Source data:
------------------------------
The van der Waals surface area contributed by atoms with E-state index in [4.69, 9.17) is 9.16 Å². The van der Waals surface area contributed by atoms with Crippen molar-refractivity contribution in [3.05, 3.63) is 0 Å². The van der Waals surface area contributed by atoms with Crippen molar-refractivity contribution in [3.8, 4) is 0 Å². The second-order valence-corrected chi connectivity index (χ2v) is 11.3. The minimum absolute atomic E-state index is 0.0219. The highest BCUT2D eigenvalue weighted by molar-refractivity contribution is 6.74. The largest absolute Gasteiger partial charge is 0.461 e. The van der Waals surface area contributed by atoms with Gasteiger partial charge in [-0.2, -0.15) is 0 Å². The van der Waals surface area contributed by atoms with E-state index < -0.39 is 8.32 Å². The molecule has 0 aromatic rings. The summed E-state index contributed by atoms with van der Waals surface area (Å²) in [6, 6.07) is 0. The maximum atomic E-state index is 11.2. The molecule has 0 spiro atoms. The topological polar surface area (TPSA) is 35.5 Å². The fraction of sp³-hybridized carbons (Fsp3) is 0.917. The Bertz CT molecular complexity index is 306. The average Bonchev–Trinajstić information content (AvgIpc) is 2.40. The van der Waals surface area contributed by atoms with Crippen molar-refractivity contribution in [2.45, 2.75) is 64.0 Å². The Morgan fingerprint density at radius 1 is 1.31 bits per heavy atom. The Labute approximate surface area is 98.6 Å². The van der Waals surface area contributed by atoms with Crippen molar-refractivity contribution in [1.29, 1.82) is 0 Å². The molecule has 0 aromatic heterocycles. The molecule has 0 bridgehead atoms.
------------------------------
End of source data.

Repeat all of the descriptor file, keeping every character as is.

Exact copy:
The van der Waals surface area contributed by atoms with E-state index in [4.69, 9.17) is 9.16 Å². The van der Waals surface area contributed by atoms with Crippen molar-refractivity contribution in [3.05, 3.63) is 0 Å². The van der Waals surface area contributed by atoms with Crippen molar-refractivity contribution in [3.8, 4) is 0 Å². The second-order valence-corrected chi connectivity index (χ2v) is 11.3. The minimum absolute atomic E-state index is 0.0219. The highest BCUT2D eigenvalue weighted by molar-refractivity contribution is 6.74. The largest absolute Gasteiger partial charge is 0.461 e. The van der Waals surface area contributed by atoms with Gasteiger partial charge in [-0.2, -0.15) is 0 Å². The van der Waals surface area contributed by atoms with E-state index < -0.39 is 8.32 Å². The molecule has 0 aromatic rings. The summed E-state index contributed by atoms with van der Waals surface area (Å²) in [6, 6.07) is 0. The maximum atomic E-state index is 11.2. The molecule has 0 spiro atoms. The topological polar surface area (TPSA) is 35.5 Å². The fraction of sp³-hybridized carbons (Fsp3) is 0.917. The Bertz CT molecular complexity index is 306. The average Bonchev–Trinajstić information content (AvgIpc) is 2.40. The van der Waals surface area contributed by atoms with Crippen molar-refractivity contribution in [2.45, 2.75) is 64.0 Å². The Morgan fingerprint density at radius 1 is 1.31 bits per heavy atom. The Labute approximate surface area is 98.6 Å². The van der Waals surface area contributed by atoms with Crippen molar-refractivity contribution in [1.29, 1.82) is 0 Å². The molecule has 0 aromatic heterocycles. The molecule has 0 bridgehead atoms.